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The idea for a free speech trade union was born at a conference for canceled academics in Oxford last year. It was organized by Nigel Biggar, Regius Professor of Moral and Pastoral Philosophy at Oxford, who was targeted by an outrage mob in 2017 after writing an article for the Times of London entitled ‘Don’t feel guilty about our colonial past.’ Because Nigel was bold enough to defend Bruce Gilley, a conservative political science professor at Portland State, who had made the case for colonialism in an academic journal called Third World Quarterly, he became the victim of a witch-hunt. Colleagues stopped collaborating with him, open letters circulated calling for his academic work to be de-funded and a Cambridge lecturer accused him of being a “white supremacist.” Needless to say, Professor Gilley had it much worse. The editors of Third World Quarterly received death threats from enraged members of the woke Left and withdrew the article, although it was republished by the National Association of Scholars.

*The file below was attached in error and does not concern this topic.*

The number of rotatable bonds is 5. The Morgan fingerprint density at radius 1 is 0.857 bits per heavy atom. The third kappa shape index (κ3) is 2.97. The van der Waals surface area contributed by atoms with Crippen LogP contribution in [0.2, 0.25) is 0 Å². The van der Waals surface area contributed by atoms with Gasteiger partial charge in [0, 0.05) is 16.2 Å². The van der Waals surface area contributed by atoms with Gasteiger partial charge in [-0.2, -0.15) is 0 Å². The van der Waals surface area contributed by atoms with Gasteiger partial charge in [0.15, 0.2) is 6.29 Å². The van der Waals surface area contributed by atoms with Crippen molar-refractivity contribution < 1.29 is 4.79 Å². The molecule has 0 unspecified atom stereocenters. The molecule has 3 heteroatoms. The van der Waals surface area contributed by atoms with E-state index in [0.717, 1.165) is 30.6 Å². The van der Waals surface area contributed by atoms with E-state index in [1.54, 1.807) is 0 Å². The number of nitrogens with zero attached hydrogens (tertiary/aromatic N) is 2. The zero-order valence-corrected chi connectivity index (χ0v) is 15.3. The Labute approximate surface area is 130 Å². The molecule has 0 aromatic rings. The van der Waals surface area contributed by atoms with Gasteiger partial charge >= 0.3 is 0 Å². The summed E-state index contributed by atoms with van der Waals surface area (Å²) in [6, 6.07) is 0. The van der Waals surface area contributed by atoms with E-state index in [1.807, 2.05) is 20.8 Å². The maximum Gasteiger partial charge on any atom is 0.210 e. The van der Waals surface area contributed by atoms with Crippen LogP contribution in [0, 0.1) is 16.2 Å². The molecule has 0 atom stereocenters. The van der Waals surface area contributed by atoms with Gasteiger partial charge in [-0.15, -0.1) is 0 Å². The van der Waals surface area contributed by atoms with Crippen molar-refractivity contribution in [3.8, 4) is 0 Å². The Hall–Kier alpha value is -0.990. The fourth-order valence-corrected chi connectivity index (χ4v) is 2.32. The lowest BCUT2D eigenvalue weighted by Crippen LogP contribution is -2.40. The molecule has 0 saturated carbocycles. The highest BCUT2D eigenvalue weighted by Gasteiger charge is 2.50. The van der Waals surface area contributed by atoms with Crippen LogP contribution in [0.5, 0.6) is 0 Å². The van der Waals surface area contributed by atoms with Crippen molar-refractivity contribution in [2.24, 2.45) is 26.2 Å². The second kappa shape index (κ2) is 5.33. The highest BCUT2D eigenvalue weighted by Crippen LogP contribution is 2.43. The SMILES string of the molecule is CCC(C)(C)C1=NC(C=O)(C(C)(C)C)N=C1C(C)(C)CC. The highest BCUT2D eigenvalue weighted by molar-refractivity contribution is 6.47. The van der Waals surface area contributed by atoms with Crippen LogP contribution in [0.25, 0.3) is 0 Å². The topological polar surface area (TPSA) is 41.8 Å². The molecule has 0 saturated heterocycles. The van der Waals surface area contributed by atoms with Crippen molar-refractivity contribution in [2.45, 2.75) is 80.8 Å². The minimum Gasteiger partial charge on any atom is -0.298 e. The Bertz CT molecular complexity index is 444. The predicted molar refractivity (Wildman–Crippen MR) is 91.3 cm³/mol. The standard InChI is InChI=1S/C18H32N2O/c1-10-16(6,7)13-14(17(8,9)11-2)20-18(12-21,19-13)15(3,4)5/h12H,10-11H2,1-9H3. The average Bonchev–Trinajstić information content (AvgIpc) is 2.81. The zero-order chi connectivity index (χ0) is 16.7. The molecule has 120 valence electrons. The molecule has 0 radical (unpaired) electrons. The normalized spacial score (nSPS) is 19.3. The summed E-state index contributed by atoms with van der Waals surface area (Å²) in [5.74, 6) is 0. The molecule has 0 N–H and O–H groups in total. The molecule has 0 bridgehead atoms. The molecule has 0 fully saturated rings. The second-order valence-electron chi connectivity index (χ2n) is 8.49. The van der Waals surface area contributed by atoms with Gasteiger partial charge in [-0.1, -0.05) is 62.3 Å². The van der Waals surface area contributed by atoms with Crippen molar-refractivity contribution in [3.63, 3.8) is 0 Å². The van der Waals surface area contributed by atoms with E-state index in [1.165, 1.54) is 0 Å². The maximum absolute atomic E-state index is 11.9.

Bruce Gilley was at Nigel’s conference, as was Bret Weinstein, who was chased off the Evergreen State College campus by baseball-bat wielding thugs, and Amy Wax, who was relieved of some of her teaching responsibilities at Penn Law School after she had the temerity to co-write an article for the Philadelphia Inquirer defending the bourgeois virtues. There were others, too.
Listening to their stories convinced me the time had come to take a stand. What was needed was a trade union-like organization that stood up for the speech rights of its members. The idea was simple: everyone who values intellectual freedom should organize so if the mob tries to pick one of us off, we can unite in his or her defense. The enemies of free speech hunt in packs; its defenders need to band together too.